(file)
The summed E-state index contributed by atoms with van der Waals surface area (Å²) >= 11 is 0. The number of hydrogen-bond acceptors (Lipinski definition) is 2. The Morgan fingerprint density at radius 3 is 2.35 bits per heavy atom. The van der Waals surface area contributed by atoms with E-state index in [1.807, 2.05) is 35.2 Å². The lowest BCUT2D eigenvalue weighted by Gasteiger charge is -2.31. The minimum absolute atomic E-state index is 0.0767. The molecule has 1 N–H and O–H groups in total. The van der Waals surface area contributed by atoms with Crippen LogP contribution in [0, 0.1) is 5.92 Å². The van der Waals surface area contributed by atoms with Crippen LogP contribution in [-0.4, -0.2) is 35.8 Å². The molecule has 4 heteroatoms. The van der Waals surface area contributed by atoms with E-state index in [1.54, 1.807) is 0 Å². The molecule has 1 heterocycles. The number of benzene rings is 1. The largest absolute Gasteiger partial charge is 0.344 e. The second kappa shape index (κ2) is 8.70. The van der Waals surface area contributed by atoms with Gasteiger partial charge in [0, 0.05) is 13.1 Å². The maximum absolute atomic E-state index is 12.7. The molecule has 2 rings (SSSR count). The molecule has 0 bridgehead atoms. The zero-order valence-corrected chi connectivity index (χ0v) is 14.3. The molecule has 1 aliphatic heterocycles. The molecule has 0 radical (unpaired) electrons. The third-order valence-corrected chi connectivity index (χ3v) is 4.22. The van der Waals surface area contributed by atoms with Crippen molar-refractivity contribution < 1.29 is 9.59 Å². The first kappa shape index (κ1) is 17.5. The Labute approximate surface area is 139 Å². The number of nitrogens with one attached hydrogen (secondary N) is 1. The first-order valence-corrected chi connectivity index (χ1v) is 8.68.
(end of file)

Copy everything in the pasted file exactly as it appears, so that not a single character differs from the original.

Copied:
The summed E-state index contributed by atoms with van der Waals surface area (Å²) >= 11 is 0. The number of hydrogen-bond acceptors (Lipinski definition) is 2. The Morgan fingerprint density at radius 3 is 2.35 bits per heavy atom. The van der Waals surface area contributed by atoms with E-state index in [1.807, 2.05) is 35.2 Å². The lowest BCUT2D eigenvalue weighted by Gasteiger charge is -2.31. The minimum absolute atomic E-state index is 0.0767. The molecule has 1 N–H and O–H groups in total. The van der Waals surface area contributed by atoms with Crippen LogP contribution in [0, 0.1) is 5.92 Å². The van der Waals surface area contributed by atoms with Crippen LogP contribution in [-0.4, -0.2) is 35.8 Å². The molecule has 4 heteroatoms. The van der Waals surface area contributed by atoms with E-state index in [1.54, 1.807) is 0 Å². The molecule has 1 heterocycles. The number of benzene rings is 1. The largest absolute Gasteiger partial charge is 0.344 e. The second kappa shape index (κ2) is 8.70. The van der Waals surface area contributed by atoms with Gasteiger partial charge in [0, 0.05) is 13.1 Å². The maximum absolute atomic E-state index is 12.7. The molecule has 2 rings (SSSR count). The molecule has 0 bridgehead atoms. The zero-order valence-corrected chi connectivity index (χ0v) is 14.3. The molecule has 1 aliphatic heterocycles. The molecule has 0 radical (unpaired) electrons. The third-order valence-corrected chi connectivity index (χ3v) is 4.22. The van der Waals surface area contributed by atoms with Crippen molar-refractivity contribution < 1.29 is 9.59 Å². The first kappa shape index (κ1) is 17.5. The Labute approximate surface area is 139 Å². The number of nitrogens with one attached hydrogen (secondary N) is 1. The first-order valence-corrected chi connectivity index (χ1v) is 8.68.